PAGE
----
Photo/Illutration A draft of “Zennin-tachi” (Provided by the Endo Shusaku Literary Museum)

NAGASAKI--Manuscripts of three unpublished plays by acclaimed “Chinmoku” (Silence) author Shusaku Endo were recently discovered in a museum here devoted to his works.

Each play focuses on his recurring theme of “the Japanese and Christianity,” officials said Dec. 28 in announcing the find at the Endo Shusaku Literary Museum.

Last year marked the 25th anniversary of Endo’s death at the age of 73.

The three plays are: “Kirishitan Daimyo Konishi Yukinaga: ‘Tetsu no Kubikase’” (Christian feudal lord Konishi Yukinaga: iron collar), “Watashi ga Suteta Onna” (The woman I left behind), both adapted from earlier works, and “Zennin-tachi” (Good people), which is set in the United States just prior to the outbreak of the Pacific War.

“The plays are as good as his others in terms of the level of completion and content,” a museum official said.

The story of “Zennin-tachi” begins when a Japanese person who attends a seminary visits a Christian family.

It deals with Endo’s lifelong quest to understand the conflict between war and Christian faith.

“It is a piece of work that reflects the essence of the main themes in Endo’s literature,” a museum curator said.

A handwritten draft and a clean copy of each title were also found.

Officials noted traces of additions and corrections made by Endo, but no publisher’s seal was evident, suggesting the author regarded them as unfinished works.

Judging from the age of the manuscripts and entries in his diaries, “Tetsu no Kubikase” is thought to have been penned in or after 1975, while the other two plays are believed to have been written in or around 1979.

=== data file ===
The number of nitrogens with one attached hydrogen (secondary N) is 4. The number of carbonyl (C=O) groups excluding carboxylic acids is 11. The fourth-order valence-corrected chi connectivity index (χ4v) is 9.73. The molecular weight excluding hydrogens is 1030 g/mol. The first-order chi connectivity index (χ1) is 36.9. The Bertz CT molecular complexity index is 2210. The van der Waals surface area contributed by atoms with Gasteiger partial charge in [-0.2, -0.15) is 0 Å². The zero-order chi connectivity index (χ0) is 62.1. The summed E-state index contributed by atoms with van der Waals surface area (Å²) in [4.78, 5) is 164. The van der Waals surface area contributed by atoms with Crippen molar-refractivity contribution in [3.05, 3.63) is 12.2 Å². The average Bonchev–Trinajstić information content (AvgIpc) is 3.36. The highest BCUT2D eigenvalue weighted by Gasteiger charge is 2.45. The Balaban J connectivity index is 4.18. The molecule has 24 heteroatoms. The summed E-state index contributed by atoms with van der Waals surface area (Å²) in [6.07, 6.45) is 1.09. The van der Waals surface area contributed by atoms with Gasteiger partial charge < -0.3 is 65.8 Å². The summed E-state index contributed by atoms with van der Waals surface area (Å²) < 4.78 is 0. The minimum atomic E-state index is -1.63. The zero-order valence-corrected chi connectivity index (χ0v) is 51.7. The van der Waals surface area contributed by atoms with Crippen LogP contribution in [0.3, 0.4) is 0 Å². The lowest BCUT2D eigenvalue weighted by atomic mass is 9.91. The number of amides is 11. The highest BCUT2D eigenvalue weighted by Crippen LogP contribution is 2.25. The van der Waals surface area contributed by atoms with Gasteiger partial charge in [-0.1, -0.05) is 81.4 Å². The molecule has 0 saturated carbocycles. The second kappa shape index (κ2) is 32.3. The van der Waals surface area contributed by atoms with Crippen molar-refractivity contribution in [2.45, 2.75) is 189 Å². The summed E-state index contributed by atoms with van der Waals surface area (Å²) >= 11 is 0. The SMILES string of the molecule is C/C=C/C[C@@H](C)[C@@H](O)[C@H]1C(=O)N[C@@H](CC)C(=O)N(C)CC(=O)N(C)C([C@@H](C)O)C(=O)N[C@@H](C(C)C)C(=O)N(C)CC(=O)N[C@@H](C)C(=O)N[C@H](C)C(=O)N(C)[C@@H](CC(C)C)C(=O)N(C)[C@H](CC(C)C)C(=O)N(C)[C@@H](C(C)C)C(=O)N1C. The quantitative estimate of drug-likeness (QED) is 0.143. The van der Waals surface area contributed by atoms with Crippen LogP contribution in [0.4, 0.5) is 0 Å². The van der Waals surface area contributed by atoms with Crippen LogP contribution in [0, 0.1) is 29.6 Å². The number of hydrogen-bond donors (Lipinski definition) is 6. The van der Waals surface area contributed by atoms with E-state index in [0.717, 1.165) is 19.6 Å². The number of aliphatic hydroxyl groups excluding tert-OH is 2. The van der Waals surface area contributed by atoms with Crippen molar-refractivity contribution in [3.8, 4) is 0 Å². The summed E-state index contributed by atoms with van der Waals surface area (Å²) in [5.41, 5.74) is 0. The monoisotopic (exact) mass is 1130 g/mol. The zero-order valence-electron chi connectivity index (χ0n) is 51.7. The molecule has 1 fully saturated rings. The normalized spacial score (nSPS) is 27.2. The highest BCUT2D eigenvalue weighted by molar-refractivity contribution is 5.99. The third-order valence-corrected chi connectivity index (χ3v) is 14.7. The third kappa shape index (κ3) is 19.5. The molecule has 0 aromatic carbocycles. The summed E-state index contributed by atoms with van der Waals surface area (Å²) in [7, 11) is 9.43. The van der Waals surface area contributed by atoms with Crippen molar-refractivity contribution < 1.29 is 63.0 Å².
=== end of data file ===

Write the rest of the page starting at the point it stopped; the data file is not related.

Before the discovery, only seven plays by Endo were known. All of them are included in anthologies of his complete works. One of them is “Kigeki: Shin Yotsuya Kaidan” published in 1974 and believed to be his last play.

The latest discovery confirms that he had continued to write plays, according to the museum, which is now in the process of examining 30,000 sheets of written materials donated by Endo’s family.

In 2020, the manuscript of an unpublished novel titled “Kage ni Taishite” (To a shadow) was discovered.

“I think he wanted to write plays in which drama is created through the conflict of characters’ thoughts and ideas to clearly present his lifelong themes,” said Michihiro Yamane, a professor at Notre Dame Seishin University in Okayama known for his research on Endo.

Yamane also cited the fact that Endo held Hiroshi Akutagawa, who staged his plays, in high regard.

“I think they were written in hope of Akutagawa’s recovery from illness but remained unpublished after Akutagawa’s death in 1981,” he added.

The three plays are currently on display at the museum.

They will be published in Shosetsu Shincho and other magazines through February, with an independent book scheduled to be released from Shinchosha Publishing Co. in March.